While in Los Angeles as grantee of Etant Donnés Residencies by FACE Foundation, Smith will be producing works for the exhibition Disederation, built in collaboration with Jean-Philippe Uzan, French astrophysiscist and cosmologist (Institut d’Astrophysique de Paris, Observatoire de Paris/CNRS). A first presentation will take place at MacVal (Musée d’Art Contemporain du Val de Marne, France) between March 26 and August 25, 2019. An exhibition of the works realized in Los Angeles will be held at the Filles du Calvaire gallery in Paris in Fall 2019.
“Disederation” is a made-up word, forged on the etymology of the word “desire”—itself built on the negation of the Latin term “Sideris”, which can mean constellation, or star. From this word derives “desideratum” which, in Latin, means both “regret” and desire”, implying that what one desires is lost, missing. The etymology then translates desideratio, desiderium as the nostalgia of a star, the regret of a lost star, the painful lack of a celestial object having disappeared.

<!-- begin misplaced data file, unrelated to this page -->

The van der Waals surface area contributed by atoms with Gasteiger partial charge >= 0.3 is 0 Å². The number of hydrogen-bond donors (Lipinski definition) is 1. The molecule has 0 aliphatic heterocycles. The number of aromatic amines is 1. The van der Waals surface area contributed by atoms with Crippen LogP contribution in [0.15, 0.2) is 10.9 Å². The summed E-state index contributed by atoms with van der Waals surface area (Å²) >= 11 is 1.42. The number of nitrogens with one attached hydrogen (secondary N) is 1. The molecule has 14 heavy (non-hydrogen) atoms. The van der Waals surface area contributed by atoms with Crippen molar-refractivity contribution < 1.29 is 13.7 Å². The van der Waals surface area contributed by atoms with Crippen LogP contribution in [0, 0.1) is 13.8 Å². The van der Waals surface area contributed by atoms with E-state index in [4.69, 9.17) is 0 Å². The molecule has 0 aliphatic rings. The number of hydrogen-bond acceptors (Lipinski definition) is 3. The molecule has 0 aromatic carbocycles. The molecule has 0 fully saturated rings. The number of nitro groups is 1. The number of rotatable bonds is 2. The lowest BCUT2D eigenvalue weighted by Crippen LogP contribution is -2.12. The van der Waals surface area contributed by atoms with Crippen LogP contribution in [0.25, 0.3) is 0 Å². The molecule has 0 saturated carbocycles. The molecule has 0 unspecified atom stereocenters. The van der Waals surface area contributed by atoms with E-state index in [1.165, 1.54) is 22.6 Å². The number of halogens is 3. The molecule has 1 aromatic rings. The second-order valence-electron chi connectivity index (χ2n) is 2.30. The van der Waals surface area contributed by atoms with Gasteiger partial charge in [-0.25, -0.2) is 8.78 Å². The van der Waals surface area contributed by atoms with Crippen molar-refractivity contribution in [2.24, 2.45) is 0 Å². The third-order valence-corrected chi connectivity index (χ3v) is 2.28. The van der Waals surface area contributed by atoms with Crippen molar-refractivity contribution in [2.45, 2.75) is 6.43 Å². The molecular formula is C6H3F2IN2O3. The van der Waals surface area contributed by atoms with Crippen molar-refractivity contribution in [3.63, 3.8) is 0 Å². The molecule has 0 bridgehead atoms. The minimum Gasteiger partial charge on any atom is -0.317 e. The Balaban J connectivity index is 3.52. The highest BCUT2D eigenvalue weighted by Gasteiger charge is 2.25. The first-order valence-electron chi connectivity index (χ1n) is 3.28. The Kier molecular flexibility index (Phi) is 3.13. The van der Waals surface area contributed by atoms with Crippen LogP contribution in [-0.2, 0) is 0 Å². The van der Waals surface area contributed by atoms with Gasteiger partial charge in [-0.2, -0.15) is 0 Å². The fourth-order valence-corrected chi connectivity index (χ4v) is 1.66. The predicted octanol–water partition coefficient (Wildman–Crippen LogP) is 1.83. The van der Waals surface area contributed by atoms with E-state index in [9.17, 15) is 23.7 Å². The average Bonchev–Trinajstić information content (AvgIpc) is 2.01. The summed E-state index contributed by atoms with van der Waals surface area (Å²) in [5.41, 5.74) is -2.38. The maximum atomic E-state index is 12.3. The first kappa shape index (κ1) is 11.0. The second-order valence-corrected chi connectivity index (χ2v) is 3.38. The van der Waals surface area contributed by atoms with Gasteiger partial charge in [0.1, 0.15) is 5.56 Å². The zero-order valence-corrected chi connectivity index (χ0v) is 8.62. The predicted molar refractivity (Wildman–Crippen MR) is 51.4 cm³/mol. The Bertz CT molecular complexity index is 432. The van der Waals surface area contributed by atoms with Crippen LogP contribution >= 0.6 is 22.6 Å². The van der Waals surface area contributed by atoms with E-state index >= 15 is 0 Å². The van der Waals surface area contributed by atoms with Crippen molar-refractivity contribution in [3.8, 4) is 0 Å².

A symptom of despair, that describes a “desiderate” humanity, that suffers from the lack of amazement, that is to say, of organic liv with the stars. A syndrome of the “lost twin”: an incosoloable nostalgia that only the aspiration of human to join the cosmos could fill. We seek to understand what would be the central object of the irreprisble human melancholy. We are in search of our lost infinity, of this spatial immensity which we seek to fill to stabilize ourselves in the earthly world. Thus, it is only by hybridizing ourselves with space, by reinfecting into ourselves a little of the infinity that composes us and whose lack is eating away it is, that we hope to find serenity. This hybridization will have to go through our mutation, in order to build a half-human, half-comes organism, view the implantation inside our organism of the first molecules forged in the solar porto-system, found on meteorites. This surgical act will allow any desiderate to absorb the infinite and renew its primordial link to the cosmos, and to mutate into “cosmorgs” for “cosmic organism”—a human who has received a cosmic transplant, a sidereal implant. A meteoritic organism, hybrid of cosmos and living.